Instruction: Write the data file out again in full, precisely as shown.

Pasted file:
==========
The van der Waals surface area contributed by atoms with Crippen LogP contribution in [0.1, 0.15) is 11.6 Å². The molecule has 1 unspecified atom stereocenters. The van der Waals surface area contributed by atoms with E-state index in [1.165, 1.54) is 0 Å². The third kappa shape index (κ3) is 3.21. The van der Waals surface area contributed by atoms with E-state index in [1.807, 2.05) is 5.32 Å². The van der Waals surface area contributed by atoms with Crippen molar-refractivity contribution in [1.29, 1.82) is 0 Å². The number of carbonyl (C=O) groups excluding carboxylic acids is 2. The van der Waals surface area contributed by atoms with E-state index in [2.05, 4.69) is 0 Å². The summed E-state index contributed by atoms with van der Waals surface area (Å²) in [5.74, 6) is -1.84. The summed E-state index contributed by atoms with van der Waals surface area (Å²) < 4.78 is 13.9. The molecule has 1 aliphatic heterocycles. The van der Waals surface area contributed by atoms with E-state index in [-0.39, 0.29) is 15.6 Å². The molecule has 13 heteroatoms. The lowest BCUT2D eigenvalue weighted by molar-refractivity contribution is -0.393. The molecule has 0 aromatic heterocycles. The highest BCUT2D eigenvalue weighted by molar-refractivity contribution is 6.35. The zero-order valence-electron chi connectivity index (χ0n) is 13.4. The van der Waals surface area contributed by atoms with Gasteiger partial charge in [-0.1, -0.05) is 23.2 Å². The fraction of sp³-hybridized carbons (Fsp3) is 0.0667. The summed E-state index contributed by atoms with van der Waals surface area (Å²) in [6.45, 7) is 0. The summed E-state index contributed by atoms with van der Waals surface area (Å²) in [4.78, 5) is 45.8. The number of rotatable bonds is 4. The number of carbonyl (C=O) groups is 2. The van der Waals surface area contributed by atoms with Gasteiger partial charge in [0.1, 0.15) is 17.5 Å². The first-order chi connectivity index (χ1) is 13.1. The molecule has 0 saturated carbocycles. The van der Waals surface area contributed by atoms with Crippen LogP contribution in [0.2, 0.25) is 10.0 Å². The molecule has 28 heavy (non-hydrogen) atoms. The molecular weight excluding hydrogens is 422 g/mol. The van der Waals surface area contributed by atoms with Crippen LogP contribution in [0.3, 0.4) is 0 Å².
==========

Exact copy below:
The van der Waals surface area contributed by atoms with Crippen LogP contribution in [0.1, 0.15) is 11.6 Å². The molecule has 1 unspecified atom stereocenters. The van der Waals surface area contributed by atoms with E-state index in [1.165, 1.54) is 0 Å². The third kappa shape index (κ3) is 3.21. The van der Waals surface area contributed by atoms with E-state index in [1.807, 2.05) is 5.32 Å². The van der Waals surface area contributed by atoms with Crippen molar-refractivity contribution in [1.29, 1.82) is 0 Å². The number of carbonyl (C=O) groups excluding carboxylic acids is 2. The van der Waals surface area contributed by atoms with E-state index in [2.05, 4.69) is 0 Å². The summed E-state index contributed by atoms with van der Waals surface area (Å²) in [5.74, 6) is -1.84. The summed E-state index contributed by atoms with van der Waals surface area (Å²) < 4.78 is 13.9. The molecule has 1 aliphatic heterocycles. The van der Waals surface area contributed by atoms with E-state index in [-0.39, 0.29) is 15.6 Å². The molecule has 13 heteroatoms. The lowest BCUT2D eigenvalue weighted by molar-refractivity contribution is -0.393. The molecule has 0 aromatic heterocycles. The highest BCUT2D eigenvalue weighted by molar-refractivity contribution is 6.35. The zero-order valence-electron chi connectivity index (χ0n) is 13.4. The van der Waals surface area contributed by atoms with Gasteiger partial charge in [-0.1, -0.05) is 23.2 Å². The fraction of sp³-hybridized carbons (Fsp3) is 0.0667. The summed E-state index contributed by atoms with van der Waals surface area (Å²) in [6.45, 7) is 0. The summed E-state index contributed by atoms with van der Waals surface area (Å²) in [4.78, 5) is 45.8. The number of rotatable bonds is 4. The number of carbonyl (C=O) groups is 2. The van der Waals surface area contributed by atoms with Gasteiger partial charge in [0.1, 0.15) is 17.5 Å². The first-order chi connectivity index (χ1) is 13.1. The molecule has 0 saturated carbocycles. The van der Waals surface area contributed by atoms with Crippen LogP contribution in [0.2, 0.25) is 10.0 Å². The molecule has 28 heavy (non-hydrogen) atoms. The molecular weight excluding hydrogens is 422 g/mol. The van der Waals surface area contributed by atoms with Crippen LogP contribution in [0.3, 0.4) is 0 Å².